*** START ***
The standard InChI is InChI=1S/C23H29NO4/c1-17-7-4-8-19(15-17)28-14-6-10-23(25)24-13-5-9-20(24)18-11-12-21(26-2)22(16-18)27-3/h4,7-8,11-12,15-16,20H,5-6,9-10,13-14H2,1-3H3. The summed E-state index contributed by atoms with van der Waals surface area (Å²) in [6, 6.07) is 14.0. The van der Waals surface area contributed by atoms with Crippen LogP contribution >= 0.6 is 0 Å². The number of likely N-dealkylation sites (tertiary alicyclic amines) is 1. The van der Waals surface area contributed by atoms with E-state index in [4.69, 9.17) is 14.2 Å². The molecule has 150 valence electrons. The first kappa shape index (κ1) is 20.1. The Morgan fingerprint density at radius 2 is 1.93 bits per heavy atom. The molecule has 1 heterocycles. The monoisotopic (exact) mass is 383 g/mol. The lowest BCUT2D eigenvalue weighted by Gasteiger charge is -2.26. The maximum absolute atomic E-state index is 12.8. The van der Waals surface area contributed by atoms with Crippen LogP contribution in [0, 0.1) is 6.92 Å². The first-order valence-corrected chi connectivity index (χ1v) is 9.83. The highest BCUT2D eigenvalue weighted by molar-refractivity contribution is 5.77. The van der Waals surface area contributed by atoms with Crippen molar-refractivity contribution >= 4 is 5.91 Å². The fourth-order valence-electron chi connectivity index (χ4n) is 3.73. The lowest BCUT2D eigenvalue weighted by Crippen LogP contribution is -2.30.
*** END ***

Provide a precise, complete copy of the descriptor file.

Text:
The standard InChI is InChI=1S/C23H29NO4/c1-17-7-4-8-19(15-17)28-14-6-10-23(25)24-13-5-9-20(24)18-11-12-21(26-2)22(16-18)27-3/h4,7-8,11-12,15-16,20H,5-6,9-10,13-14H2,1-3H3. The summed E-state index contributed by atoms with van der Waals surface area (Å²) in [6, 6.07) is 14.0. The van der Waals surface area contributed by atoms with Crippen LogP contribution >= 0.6 is 0 Å². The number of likely N-dealkylation sites (tertiary alicyclic amines) is 1. The van der Waals surface area contributed by atoms with E-state index in [4.69, 9.17) is 14.2 Å². The molecule has 150 valence electrons. The first kappa shape index (κ1) is 20.1. The Morgan fingerprint density at radius 2 is 1.93 bits per heavy atom. The molecule has 1 heterocycles. The monoisotopic (exact) mass is 383 g/mol. The lowest BCUT2D eigenvalue weighted by Gasteiger charge is -2.26. The maximum absolute atomic E-state index is 12.8. The van der Waals surface area contributed by atoms with Crippen LogP contribution in [0, 0.1) is 6.92 Å². The first-order valence-corrected chi connectivity index (χ1v) is 9.83. The highest BCUT2D eigenvalue weighted by molar-refractivity contribution is 5.77. The van der Waals surface area contributed by atoms with Crippen molar-refractivity contribution >= 4 is 5.91 Å². The fourth-order valence-electron chi connectivity index (χ4n) is 3.73. The lowest BCUT2D eigenvalue weighted by Crippen LogP contribution is -2.30.